I just finished reading Vigdis Hjorth’s novel, Om bare. Having studied literature at the University of Bergen I’d heard all about the novel, which the literary crowd at the university and CafÈ Opera agreed was a malicious act of vengeance against Hjorth’s ex-partner, who happens to be a professor of literature in Bergen. The novel was unanimously decried as terrible, awful, embarrassingly bad, as well as morally despicable, although few would admit to having read it. Neither had I.
Last week a friend who knew nothing about the scandal lent me the book: You should read this, Jill. She was right. It’s amazing. Relentlessly honest, but not at all in the simplistic sense of gossip and scandals. Yes, it can be read as a very thinly disguised account of the author’s relationship to the professor, but its factual accuracy (or lack of such) is irrelevant because the honesty here is of an altogether different nature. It is in the emotions portrayed: merciless love that shoves aside all normality, all sense, all expectations as to how we (women? mothers? people?) are supposed to behave. The extremity of it is terrifying and recognisable. I see it in myself and in my friends (calm, married women turn thirty and explode), though we pull back before we lose ourselves, only glimpsing the destructive potential of such obsession.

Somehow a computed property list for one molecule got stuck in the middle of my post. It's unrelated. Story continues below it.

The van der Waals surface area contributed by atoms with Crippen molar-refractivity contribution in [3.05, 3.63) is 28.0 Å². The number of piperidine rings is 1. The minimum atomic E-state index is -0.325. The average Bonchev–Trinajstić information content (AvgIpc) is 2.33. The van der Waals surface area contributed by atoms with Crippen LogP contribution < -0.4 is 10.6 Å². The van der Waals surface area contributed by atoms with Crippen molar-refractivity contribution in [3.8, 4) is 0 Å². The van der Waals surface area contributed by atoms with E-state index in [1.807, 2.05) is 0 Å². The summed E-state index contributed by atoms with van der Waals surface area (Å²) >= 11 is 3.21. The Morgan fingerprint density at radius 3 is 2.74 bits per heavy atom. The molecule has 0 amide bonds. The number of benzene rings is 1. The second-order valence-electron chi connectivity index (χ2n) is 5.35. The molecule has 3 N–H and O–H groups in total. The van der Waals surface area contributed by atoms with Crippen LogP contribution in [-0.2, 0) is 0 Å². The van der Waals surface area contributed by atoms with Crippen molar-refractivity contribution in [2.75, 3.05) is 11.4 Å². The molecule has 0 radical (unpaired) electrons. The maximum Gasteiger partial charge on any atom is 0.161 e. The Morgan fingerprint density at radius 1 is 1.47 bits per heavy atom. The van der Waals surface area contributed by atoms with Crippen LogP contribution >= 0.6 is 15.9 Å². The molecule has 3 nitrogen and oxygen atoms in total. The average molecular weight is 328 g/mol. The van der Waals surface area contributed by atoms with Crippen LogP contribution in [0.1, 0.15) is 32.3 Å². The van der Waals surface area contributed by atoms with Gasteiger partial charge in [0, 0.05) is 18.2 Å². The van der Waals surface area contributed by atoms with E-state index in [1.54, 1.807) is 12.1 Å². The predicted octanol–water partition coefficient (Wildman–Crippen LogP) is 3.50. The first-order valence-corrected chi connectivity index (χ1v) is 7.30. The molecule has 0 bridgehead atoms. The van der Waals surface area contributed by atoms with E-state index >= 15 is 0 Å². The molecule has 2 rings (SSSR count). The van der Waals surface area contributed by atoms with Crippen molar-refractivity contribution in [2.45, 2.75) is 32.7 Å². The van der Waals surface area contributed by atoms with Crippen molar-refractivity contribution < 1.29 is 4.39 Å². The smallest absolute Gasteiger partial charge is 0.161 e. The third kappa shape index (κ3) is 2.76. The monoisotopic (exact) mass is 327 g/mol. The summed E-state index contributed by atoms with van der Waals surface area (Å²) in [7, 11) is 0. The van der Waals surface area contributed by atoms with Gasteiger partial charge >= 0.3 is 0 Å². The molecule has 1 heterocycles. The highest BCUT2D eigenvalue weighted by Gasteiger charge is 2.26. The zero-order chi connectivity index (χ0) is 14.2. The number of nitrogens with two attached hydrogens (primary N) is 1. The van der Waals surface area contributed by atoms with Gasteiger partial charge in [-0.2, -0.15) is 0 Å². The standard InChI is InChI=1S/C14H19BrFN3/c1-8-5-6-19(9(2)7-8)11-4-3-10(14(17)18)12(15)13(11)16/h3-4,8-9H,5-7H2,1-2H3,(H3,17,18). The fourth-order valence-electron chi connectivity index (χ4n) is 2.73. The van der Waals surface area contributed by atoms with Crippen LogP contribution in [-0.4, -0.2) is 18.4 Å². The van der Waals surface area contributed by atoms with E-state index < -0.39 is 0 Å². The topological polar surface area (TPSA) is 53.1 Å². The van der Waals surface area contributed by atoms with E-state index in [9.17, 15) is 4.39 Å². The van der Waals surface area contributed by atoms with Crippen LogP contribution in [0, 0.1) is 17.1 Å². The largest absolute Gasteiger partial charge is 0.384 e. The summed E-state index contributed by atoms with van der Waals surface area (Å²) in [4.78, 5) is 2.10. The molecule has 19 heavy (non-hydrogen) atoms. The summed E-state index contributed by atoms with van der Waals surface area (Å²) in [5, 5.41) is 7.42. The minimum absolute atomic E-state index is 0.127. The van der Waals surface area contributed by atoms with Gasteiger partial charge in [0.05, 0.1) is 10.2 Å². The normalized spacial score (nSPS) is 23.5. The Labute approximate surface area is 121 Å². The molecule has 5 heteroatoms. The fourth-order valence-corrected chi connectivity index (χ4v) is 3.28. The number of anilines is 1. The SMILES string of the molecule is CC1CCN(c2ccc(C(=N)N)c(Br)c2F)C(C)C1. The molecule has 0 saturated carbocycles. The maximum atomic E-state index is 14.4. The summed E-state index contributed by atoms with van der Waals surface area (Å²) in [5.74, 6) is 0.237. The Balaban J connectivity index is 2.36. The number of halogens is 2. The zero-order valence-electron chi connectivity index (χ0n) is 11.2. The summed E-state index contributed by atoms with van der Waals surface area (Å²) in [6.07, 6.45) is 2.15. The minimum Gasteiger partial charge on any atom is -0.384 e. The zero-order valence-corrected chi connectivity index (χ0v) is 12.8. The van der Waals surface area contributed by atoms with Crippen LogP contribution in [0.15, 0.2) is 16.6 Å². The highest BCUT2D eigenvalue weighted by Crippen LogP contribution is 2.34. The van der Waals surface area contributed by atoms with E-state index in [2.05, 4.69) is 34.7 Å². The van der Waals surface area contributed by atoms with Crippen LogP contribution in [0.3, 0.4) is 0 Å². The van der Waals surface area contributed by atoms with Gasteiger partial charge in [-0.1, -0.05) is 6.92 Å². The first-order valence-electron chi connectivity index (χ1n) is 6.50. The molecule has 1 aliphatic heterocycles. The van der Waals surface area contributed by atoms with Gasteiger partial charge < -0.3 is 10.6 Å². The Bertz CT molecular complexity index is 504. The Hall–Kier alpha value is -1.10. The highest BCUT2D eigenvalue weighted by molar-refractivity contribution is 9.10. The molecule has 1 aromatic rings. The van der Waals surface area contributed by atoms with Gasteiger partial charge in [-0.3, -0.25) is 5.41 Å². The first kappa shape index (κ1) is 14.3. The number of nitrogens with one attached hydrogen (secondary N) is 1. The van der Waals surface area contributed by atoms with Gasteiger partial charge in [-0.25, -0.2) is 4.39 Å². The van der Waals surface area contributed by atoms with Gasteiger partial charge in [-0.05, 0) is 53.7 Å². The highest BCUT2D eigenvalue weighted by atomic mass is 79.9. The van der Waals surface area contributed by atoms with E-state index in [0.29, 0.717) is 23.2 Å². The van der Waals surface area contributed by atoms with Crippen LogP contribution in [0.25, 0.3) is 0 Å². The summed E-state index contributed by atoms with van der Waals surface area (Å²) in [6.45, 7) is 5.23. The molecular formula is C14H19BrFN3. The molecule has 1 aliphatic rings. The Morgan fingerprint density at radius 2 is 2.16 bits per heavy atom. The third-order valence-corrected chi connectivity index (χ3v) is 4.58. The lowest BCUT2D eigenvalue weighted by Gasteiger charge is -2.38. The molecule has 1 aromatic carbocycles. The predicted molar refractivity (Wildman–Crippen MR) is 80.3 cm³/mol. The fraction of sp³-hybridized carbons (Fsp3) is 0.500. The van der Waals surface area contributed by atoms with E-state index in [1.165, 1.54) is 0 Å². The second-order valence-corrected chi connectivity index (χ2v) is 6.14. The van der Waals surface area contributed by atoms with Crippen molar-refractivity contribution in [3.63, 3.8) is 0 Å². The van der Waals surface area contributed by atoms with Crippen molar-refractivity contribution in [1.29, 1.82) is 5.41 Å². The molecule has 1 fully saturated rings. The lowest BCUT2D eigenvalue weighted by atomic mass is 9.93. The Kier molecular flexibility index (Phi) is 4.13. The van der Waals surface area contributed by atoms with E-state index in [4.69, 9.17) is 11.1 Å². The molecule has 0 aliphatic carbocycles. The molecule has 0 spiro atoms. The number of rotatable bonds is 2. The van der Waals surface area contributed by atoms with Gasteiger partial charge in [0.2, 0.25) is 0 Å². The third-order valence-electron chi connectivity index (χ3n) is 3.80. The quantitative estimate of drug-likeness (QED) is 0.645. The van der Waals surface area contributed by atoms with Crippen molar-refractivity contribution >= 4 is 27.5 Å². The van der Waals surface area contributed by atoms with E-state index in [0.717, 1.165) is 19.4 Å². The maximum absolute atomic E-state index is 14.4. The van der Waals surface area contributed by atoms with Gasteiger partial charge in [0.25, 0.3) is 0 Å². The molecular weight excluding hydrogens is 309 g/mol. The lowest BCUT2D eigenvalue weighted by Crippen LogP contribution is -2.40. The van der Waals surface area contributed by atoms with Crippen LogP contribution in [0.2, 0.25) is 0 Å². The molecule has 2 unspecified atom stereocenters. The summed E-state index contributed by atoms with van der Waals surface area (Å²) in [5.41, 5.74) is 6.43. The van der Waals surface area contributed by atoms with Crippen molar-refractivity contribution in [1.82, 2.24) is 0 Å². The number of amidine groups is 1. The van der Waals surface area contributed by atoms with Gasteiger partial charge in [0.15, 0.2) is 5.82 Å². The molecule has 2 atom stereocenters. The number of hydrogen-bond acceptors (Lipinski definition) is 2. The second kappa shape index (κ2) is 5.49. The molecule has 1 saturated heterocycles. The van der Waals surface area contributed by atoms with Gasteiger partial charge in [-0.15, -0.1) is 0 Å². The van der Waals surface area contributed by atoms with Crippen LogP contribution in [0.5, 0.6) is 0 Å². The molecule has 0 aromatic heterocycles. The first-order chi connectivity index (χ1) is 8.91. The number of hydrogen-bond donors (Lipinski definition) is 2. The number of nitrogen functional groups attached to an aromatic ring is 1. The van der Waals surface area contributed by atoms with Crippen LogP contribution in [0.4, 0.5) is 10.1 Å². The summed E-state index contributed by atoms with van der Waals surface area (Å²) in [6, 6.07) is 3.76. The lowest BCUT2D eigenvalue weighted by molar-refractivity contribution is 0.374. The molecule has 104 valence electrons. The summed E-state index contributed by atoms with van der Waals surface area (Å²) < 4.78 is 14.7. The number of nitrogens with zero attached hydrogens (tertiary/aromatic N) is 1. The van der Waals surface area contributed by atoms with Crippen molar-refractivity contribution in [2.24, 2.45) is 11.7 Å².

The debate about this book has been symmetrically opposite to some of the recent complaints about truthfulness and blogs. The novel that is too close to reality is ridiculed and condemned. The blogger, on the other hand, is expected to adhere strictly to what actually happened.
And I’m not surprised to see Om bare was given a rave review by Tonje Tveite, who’s since been ostracised by the Norwegian literary police (in this case represented by Brit Bild¯en and Linn Ullmann (Liv Ullmann and Ingmar Bergman’s daughter, a literary critic and author, as the personally inclined might be interested to know, though the 18% of you in Norway already do, of course)) for writing reviews that are too “personal”. Is Scandinavia particularly terrified of the personal or is this a trait of all highly educated literary professionals? Yes, I have a “I got an MA in comparative literature” complex.